Making Organized Retail Crime a serious offense
In talking with a loss prevention consultant recently, I was reminded of how hard it is to get a case made and prosecuted these days -- even if it is a case of organized retail crime (a.k.a., organized shoplifting rings). Retail crimes that cross states just aren't as appealing to federal investigators, my consultant friend told me, as counter-intelligence or drug cases might be.
But at the same time, retailers (large or small) are a cornerstone of our nation's economic fortitude because they employ millions and have a way of encouraging our nation's entrepreneurs (product inventors or designers, up-and-coming sales persons, small store owners, etc.). And no matter how much we focus on point-of-sale integration with digital video, if the criminals are directly bypassing our sales counters, then we've missed that opportunity to shrink the shrink.
It's encouraging therefore that the National Retail Federation was able to work with two Congressional legislators to get a bill into the House that would make organized retail crime a federal offense. It's time this form of organized theft be escalated to a serious issue. Shoplifting is a very serious business once it's organized, and as many good investigators know, organized theft rings have a way of becoming tied in with even more insidious groups.
What's most important about this bill is that it covers loopholes in organized retail crime for which the RICO statutes wouldn't have been applicable. Here's what our expert blogger and friend Curt Baillie of Security Consulting Strategies had to say about the RICO loophole: "Theft is covered under RICO, but possession of stolen property is not covered under RICO. In order to charge under the RICO statutes you need to actually catch the thieves in possession of the stolen goods and in the act of stealing the goods."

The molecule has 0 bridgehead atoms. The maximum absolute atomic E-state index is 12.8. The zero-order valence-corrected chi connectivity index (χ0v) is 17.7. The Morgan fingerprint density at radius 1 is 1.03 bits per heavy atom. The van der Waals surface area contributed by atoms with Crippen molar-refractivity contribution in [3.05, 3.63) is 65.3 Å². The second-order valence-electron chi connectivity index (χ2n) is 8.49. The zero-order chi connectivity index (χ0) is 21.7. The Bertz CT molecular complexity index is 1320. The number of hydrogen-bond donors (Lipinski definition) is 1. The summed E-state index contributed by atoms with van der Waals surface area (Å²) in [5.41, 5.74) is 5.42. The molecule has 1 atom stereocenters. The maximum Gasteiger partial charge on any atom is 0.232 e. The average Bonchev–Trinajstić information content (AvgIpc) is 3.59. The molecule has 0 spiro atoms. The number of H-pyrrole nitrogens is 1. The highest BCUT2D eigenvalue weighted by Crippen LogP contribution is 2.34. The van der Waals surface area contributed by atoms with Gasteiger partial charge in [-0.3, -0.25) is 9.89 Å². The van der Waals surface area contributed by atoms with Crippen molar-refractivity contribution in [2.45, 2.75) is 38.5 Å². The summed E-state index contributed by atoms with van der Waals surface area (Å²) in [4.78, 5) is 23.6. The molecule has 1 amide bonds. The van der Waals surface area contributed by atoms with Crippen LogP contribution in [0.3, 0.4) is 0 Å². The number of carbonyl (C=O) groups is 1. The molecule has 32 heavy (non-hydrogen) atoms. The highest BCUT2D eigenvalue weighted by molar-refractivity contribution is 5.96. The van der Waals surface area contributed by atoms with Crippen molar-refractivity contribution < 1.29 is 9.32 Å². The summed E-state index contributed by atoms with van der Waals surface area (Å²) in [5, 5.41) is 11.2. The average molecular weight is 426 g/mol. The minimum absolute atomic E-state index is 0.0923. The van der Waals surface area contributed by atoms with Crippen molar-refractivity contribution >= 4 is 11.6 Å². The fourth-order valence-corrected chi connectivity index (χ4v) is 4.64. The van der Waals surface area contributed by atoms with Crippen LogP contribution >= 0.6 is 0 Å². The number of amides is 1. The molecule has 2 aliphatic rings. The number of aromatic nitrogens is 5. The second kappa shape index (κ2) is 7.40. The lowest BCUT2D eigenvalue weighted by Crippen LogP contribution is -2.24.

Surfing the tile
Sharing LP tips and tactics
While we're on the topic of loss prevention, I should mention that loss prevention employees in our forums were sharing the basic tips that every newbie needs to learn. Have you trained your staff on some of the basic skilled undercover loss prevention tactics (cell-phone style ear buds, hats, finding good viewing angles, identifying prime theft locations and more)? Check out the thread, join the forums, and add your tips for loss prevention employees.
Britain gets serious about licensed security
SIA gets authority to enforce
In the U.S., we may know SIA as the association representing the interests of security products vendors, but in England SIA means Security Industry Authority, and the organization deals with the issue of guard services licensing. The organization had the authority to license firms, but now it finally receives the power to prosecute unlicensed firms. The arm and hand from behind SIA's back has been officially untied.
Securing the U.S. Olympic team
At the frontline with Larry Buendorf
In one week, on Aug. 8, the Olympics kick off in Beijing. Ahead of the opening ceremonies, and often behind the scenes, is the work of the security team. In a SecurityInfoWatch "At the Frontline" interview, U.S. Olympic Committee CSO Larry Buendorf, a former Secret Service agent, talks about securing our Olympic athletes.
ADI's outdoor perimeter protection week
Intrusion systems and remote location security training at distributor
The staff of Security Dealer & Integrator (SD&I) joined ADI at branches around Chicago and Charlotte to attend the ADI Outdoor Perimeter Protection Week. The week saw ADI branches host training on products related to this market area, and vendors such as ProTech, DeWalt and others participated in the program. Natalia Kosk, assistant editor for SD&I, filed a report at SecurityInfoWatch.com about this week of ADI events.